NY futures collapsed further this week, as December dropped another 273 points to close at 66.74 cents.
The December contract looks like it fell over a cliff ever since it broke below crucial support at just over 72 cents. Today marked the 10th consecutive lower close for a combined loss of 636 points.
Even more dramatic is the drop from the May 15 high, when the spot month at the time (July contract) was trading as high as 88.40 cents synthetically. Just five-and-a-half weeks later the current spot month (Dec contract) is trading nearly 2200 points lower. However, while the futures market has experienced these extreme swings, the cash market has seen a much more moderate trading range of around 7-10 cents during the same time frame, depending on the growth.
While the exacerbated move to the high 80s was fueled by short covering, the current selloff has been the result of aggressive spec and trade selling. The first wave down was clearly caused by spec long liquidation in July, as July open interest was melting away rapidly, while Dec open interest was still going up.
However, July was pulling Dec down with it and this caused the trade to hasten its new crop short hedging, which eventually forced Dec through support and led to the precipitous fall we have witnessed over the last ten sessions.
In the first nine sessions of this decline December open interest actually went up by around 1.6 million bales to over 16.0 million bales! The scary thing is that spec long liquidation in December might still be ahead of us and today we probably saw the first wave of spec longs headed for the exit.
The current open interest in December is the second highest ever for this day, surpassed only marginally by the 16.2 million bales that were open in 2008. Therefore, if speculators, many of which are guided by algorithms, were to hit the ‘flush’ button, then this selloff might have a lot further to go.
Today was a great example of the divergence between supportive fundamentals and speculators that couldn’t care less, when a massive export sales report was shrugged off by the market and prices continued to collapse.
US export sales for the week that ended on June 15 were surprisingly strong at 652,300 running bales combined, of which 177,000 bales were basically for prompt shipment (June/July). There were a total of 17 markets participating in the buying, although Vietnam and China accounted for the lion’s share. Shipments of 266,300 running bales were still above the pace needed to reach the current USDA estimate of 14.5 million statistical bales.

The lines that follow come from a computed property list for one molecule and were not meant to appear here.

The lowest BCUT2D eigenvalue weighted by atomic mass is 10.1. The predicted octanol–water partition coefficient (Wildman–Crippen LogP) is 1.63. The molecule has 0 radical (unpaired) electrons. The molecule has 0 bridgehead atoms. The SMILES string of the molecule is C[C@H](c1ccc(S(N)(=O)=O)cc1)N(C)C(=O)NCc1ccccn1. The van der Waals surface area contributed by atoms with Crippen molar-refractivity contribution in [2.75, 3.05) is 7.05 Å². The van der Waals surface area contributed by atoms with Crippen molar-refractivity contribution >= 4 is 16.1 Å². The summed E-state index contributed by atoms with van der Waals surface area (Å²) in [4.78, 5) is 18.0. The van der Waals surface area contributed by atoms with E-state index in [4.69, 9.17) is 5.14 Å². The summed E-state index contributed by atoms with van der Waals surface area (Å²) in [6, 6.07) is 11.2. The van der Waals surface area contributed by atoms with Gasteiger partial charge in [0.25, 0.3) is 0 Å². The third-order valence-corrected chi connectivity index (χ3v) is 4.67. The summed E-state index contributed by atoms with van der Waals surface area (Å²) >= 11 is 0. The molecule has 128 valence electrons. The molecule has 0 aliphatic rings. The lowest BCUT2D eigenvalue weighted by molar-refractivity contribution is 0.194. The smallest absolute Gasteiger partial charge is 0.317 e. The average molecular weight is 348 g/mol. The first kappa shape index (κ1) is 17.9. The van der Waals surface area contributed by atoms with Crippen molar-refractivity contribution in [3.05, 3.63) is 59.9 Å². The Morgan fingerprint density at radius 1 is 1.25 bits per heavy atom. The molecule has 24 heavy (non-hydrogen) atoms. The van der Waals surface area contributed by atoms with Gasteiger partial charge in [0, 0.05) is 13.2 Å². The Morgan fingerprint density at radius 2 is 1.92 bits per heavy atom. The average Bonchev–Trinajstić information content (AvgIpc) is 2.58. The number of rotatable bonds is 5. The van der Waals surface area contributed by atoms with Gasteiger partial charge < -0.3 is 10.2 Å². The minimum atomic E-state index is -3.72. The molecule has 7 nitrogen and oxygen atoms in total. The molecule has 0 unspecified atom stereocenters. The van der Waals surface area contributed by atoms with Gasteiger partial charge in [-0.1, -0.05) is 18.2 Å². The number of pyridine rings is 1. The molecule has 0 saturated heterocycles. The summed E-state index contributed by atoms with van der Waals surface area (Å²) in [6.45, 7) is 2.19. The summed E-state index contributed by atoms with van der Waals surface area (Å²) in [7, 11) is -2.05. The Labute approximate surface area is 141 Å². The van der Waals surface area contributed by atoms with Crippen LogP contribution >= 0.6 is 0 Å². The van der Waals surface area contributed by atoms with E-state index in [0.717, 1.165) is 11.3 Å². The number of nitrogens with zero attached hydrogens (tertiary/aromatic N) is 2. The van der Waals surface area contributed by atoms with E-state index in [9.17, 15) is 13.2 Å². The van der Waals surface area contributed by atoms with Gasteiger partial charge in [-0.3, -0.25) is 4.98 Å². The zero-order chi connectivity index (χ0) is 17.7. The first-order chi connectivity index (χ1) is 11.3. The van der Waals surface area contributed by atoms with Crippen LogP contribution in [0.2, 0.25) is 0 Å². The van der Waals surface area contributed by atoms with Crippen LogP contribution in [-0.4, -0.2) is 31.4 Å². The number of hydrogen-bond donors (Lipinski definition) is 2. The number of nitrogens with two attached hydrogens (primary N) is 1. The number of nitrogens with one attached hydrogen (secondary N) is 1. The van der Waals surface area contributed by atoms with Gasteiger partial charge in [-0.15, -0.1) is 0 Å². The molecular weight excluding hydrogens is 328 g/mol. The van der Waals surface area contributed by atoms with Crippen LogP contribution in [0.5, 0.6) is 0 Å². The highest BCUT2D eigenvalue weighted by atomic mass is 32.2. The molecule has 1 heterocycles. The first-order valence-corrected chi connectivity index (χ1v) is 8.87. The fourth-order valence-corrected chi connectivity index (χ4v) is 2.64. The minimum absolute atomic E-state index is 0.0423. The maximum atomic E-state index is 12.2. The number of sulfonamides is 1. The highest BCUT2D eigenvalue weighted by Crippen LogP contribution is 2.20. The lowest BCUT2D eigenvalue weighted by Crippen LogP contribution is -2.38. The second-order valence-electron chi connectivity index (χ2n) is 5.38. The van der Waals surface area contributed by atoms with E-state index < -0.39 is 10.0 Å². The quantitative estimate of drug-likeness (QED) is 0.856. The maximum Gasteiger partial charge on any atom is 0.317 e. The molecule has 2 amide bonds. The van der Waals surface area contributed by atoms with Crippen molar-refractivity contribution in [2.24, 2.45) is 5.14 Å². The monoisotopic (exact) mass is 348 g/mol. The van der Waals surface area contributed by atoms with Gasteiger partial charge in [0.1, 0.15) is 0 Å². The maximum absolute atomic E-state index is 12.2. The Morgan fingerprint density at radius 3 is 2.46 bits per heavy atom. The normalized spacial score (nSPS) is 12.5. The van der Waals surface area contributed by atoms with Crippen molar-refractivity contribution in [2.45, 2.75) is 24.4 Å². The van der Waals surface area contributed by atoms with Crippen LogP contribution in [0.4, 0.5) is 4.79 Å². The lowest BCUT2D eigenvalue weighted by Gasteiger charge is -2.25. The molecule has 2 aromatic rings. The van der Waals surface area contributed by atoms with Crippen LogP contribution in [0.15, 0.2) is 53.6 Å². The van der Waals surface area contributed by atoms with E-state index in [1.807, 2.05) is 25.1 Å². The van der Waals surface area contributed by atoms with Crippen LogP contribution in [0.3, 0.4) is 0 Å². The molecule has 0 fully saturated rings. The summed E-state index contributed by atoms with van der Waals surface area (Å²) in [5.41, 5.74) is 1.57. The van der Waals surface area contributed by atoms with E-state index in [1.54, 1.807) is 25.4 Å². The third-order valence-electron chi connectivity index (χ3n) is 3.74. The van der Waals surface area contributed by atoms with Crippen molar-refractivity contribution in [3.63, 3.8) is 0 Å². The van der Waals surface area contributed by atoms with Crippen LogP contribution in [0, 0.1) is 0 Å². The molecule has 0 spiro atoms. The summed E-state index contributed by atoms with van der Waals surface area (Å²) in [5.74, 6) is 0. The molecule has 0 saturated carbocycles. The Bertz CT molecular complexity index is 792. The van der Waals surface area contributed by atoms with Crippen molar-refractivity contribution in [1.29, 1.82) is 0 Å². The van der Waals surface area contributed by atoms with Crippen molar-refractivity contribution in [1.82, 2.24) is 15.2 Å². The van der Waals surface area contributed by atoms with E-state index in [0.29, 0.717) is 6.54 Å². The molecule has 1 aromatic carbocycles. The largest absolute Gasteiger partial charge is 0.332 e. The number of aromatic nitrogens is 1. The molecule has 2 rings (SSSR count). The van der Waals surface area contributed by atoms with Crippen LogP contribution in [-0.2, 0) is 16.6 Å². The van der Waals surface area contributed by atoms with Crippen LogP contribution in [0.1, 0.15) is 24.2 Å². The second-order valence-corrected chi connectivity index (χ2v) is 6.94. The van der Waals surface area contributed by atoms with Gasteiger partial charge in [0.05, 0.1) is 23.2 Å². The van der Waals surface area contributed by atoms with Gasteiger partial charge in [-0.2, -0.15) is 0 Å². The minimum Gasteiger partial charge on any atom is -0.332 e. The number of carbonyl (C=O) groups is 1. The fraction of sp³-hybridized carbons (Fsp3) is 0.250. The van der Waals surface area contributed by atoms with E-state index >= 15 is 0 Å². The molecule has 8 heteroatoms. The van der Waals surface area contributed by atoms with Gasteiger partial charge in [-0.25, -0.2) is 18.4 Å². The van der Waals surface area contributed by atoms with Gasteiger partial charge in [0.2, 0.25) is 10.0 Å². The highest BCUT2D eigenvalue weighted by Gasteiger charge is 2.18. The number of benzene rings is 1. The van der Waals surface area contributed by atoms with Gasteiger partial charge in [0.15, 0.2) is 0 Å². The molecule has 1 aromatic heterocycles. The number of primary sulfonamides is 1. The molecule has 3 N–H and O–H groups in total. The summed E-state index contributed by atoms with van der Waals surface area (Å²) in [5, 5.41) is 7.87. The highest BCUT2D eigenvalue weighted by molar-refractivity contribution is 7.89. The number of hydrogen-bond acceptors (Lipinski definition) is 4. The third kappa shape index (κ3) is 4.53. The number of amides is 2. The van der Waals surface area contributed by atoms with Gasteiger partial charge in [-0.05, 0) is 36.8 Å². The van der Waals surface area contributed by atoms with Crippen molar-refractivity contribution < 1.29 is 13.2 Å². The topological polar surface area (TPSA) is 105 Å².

Total sales for the current season have now reached 15.2 million statistical bales, of which 13.05 million bales have already been exported. Commitments for August onward shipment have already reached 4.1 million statistical bales, of which a substantial amount will be shipped from existing inventories.
This brings us to the certified stock, which has kept building in recent weeks and currently measures nearly 488,000 bales. According to our calculation the unsold balance of the 2016/17 crop is down to around 0.4 million bales, although this number could vary by several hundred thousand bales depending on how many of the August onwards commitments are being shipped out of existing stocks.
Nevertheless, we are getting to a point of being technically sold out and we believe that most of the certified stock is already part of existing sales. It will therefore be interesting to see what happens when July goes into its notice period next week. If the certified stock remains with current owners or if some takers were to emerge, it could send a bullish signal to the market and serve as a warning to the many December bears.
So where do we go from here? After a parabolic move to the upside last month, we now have a similar situation to the downside. Given the still sizeable spec net long position in December this selling pressure could persist as long as speculators feel a need to get out of the cotton market. We have seen similar moves in other soft commodities recently, be it sugar, coffee or cocoa.
Also, when markets are in liquidation mode they can remain in “extreme oversold” conditions for quite a while and therefore momentum indicators need to be viewed with some caution.
The best hope for the bulls is that next week’s notice period will serve as a reality check and remind the market that a) we are sold out of current crop and b) new crop is still a long way from being made.
Although West Texas has seen a few thunderstorms yesterday and is expecting more moisture over the weekend, the crop still has a lot of weather to negotiate. The same goes for parts of the Mid-South and Southeast, where many fields have been inundated with too much moisture in recent weeks. We understand that in Alabama some fields have actually been wiped out by flooding.
This may not matter much to speculators who feel trapped on the wrong side of the primary trend, which is now clearly down. We therefore have not way of knowing where the bottom of this powerful selloff is.
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